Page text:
No, this review is all Two-In-One, all the time, warts and all, and in ranking the books below from best to worst I graded entirely on my own subjective scale. I don’t expect a lot from Two-In-One, but I do hope for fun and (mostly) coherent stories, with good chemistry and some snappy repartee between Ben and his co-star, hopefully at the center of a one-and-done tale with plenty of action. A sense of humor is a plus (but also a peril if the jokes fall flat). Mostly I want Ben saying “cripes” and referencing his dear Aunt Petunia, comparing bad guys to the Yancy Street gang, hollering that it’s Clobberin’ Time and exclaiming about revolting developments.

And so here we go … my capsule reviews of every issue of Marvel Two-In-One, ranked from best to worst!

Above Average

#1 Man-Thing in “Vengeance of the Molecule Man” by Steve Gerber, Gil Kane, and Joe Sinnott. Gerber was a real craftsman, and even in a lesser story such as this he manages some nice characterization for Ben Grimm. He even makes it seem convincing that a hot-headed Thing would hop a bus to Florida to smash Man-Thing in the mouth for taking away his good name! The confrontation promised by the very groovy cover is long-delayed and over in a page but this is still a fun and fast-paced 1970s comic book story.

For a full review of this issue, be sure to read my Dollar Box column!

And to read the entire issue online, visit the always-groovy Mars Will Send No More!

#10 Black Widow in “Is This The Way The World Ends?” by Chris Claremont, Bob Brown, Klaus Janson. Fast-moving espionage tale where Ben and the Widow each get to do their thing — Ben using strength and brawn, Natasha her wits and agility — to thwart a terrorist attempt to flood the East Coast by detonating a doomsday bomb. It’s not an easy thing to team two characters of such wildly differing power levels. Good characterization for both heroes, and Natasha has to take down an old flame. Adequate Bob Brown pencils made crisp by Janson’s inks.

#13 Power Man in “I Created Braggadoom!” by Roger Slifer/Len Wein, Ron Wilson, and Vince Colletta. Ben and Luke battle a big, stupid, green monster, and still find time to slug it out with each other not once, but twice. Luke gets to say, “Christmas!” but Ben fails to declare “Clobberin’ Time!” Sweet two-page spread of Braggadoom knocking down a bridge. Nice bit of characterization when Ben makes reference to nails on a blackboard, and Luke replies, “Where I went t’ school, Grimm — they didn’t HAVE no blackboards!”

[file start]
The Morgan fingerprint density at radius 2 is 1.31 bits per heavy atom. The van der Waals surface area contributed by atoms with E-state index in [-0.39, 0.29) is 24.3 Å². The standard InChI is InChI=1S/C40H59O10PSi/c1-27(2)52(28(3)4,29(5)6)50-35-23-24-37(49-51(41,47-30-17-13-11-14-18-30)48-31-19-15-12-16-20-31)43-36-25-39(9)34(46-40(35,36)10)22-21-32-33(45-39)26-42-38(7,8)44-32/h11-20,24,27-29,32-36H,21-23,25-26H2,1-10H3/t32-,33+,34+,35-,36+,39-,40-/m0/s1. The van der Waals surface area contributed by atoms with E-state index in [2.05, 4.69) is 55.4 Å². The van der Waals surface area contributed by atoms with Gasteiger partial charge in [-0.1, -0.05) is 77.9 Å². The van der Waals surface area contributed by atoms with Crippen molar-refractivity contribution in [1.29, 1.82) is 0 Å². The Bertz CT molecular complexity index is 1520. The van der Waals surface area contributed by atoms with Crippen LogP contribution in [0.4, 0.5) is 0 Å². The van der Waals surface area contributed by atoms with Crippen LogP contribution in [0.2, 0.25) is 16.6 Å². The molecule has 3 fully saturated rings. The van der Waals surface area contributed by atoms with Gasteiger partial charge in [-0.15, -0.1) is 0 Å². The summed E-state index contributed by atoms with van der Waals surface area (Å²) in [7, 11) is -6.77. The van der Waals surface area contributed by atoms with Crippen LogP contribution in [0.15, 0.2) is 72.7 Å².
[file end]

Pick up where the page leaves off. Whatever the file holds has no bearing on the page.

#50 (Old-School) Thing in “Remembrance Of Things Past!” by John Byrne and Joe Sinnott. Anniversary issue sees the Thing going into his own past, to cure an earlier version of himself, and getting into a predictable Thing-On-Thing beatdown. Basic fist opera fun by John Byrne.

#53-58 “Project Pegasus,” by Gruenwald, Macchio, Byrne, and Sinnott, then George Perez and Gene Day for the second half. Two-In-One only nominally maintained the guest-star-of-the-month format for this six issue run where Ben provides security to the government’s high-tech energy research project. The extended continuity allowed the book to feel more like a regular Marvel comic of its day, with continuing subplots and a master villain pulling the strings. A solid sequence of books where Ben is written strongly — his sarcastic patter while passing through Pegasus security at the head of issue #53 is especially on-target and serves notice that something special (by Two-In-One standards, at least) is in the offing.

if Marvel does a map, you KNOW it’s a big deal!

#6 Doctor Strange in “Death-Song Destiny,” by Steve Gerber, George Tuska, and Mike Esposito. A vintage (weird) Steve Gerber story, with a cosmic harmonica, a disappearing face, a giant rat, and some nice bits when Ben returns to his Yancy Street childhood stomping grounds. Plus a Jim Starlin cover! The tale continues with Valkyrie in issue #7 — “Name That Doom,” by Gerber, Sal Buscema, and Mike Esposito, when that same harmonica destroys the world in a story that reads very much like one of Gerber’s Defenders of that era, where this story would ultimately conclude.